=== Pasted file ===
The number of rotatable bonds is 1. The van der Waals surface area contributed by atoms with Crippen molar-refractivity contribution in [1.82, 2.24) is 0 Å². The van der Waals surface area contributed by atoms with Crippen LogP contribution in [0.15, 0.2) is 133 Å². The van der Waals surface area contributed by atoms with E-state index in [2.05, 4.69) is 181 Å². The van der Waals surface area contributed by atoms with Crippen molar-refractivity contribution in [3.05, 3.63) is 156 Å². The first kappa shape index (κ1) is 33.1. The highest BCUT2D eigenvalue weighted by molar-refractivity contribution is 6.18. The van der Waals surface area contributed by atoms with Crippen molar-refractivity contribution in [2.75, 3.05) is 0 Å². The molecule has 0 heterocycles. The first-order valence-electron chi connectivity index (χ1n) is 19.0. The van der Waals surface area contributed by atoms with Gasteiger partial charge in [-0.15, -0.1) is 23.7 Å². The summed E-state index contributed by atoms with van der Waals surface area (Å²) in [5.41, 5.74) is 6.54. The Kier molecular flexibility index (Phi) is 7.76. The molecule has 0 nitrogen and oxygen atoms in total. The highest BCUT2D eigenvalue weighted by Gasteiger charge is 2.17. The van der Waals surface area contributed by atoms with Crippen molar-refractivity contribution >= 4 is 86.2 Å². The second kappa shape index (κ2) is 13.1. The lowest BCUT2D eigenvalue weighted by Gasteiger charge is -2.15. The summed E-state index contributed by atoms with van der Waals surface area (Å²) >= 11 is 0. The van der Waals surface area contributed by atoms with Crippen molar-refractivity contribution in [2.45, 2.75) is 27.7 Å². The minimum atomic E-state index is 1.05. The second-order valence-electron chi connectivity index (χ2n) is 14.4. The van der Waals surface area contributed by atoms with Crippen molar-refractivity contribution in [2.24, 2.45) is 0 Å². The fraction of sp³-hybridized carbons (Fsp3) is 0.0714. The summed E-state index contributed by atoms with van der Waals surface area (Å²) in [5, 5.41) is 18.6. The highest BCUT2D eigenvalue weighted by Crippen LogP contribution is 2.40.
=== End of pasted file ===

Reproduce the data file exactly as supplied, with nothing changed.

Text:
The number of rotatable bonds is 1. The van der Waals surface area contributed by atoms with Crippen molar-refractivity contribution in [1.82, 2.24) is 0 Å². The van der Waals surface area contributed by atoms with Crippen LogP contribution in [0.15, 0.2) is 133 Å². The van der Waals surface area contributed by atoms with E-state index in [2.05, 4.69) is 181 Å². The van der Waals surface area contributed by atoms with Crippen molar-refractivity contribution in [3.05, 3.63) is 156 Å². The first kappa shape index (κ1) is 33.1. The highest BCUT2D eigenvalue weighted by molar-refractivity contribution is 6.18. The van der Waals surface area contributed by atoms with Crippen molar-refractivity contribution in [2.75, 3.05) is 0 Å². The molecule has 0 heterocycles. The first-order valence-electron chi connectivity index (χ1n) is 19.0. The van der Waals surface area contributed by atoms with Gasteiger partial charge in [-0.15, -0.1) is 23.7 Å². The summed E-state index contributed by atoms with van der Waals surface area (Å²) in [5.41, 5.74) is 6.54. The Kier molecular flexibility index (Phi) is 7.76. The molecule has 0 nitrogen and oxygen atoms in total. The highest BCUT2D eigenvalue weighted by Gasteiger charge is 2.17. The van der Waals surface area contributed by atoms with Crippen molar-refractivity contribution >= 4 is 86.2 Å². The second kappa shape index (κ2) is 13.1. The lowest BCUT2D eigenvalue weighted by Gasteiger charge is -2.15. The summed E-state index contributed by atoms with van der Waals surface area (Å²) >= 11 is 0. The van der Waals surface area contributed by atoms with Crippen molar-refractivity contribution in [2.45, 2.75) is 27.7 Å². The minimum atomic E-state index is 1.05. The second-order valence-electron chi connectivity index (χ2n) is 14.4. The van der Waals surface area contributed by atoms with Crippen molar-refractivity contribution in [2.24, 2.45) is 0 Å². The fraction of sp³-hybridized carbons (Fsp3) is 0.0714. The summed E-state index contributed by atoms with van der Waals surface area (Å²) in [5, 5.41) is 18.6. The highest BCUT2D eigenvalue weighted by Crippen LogP contribution is 2.40.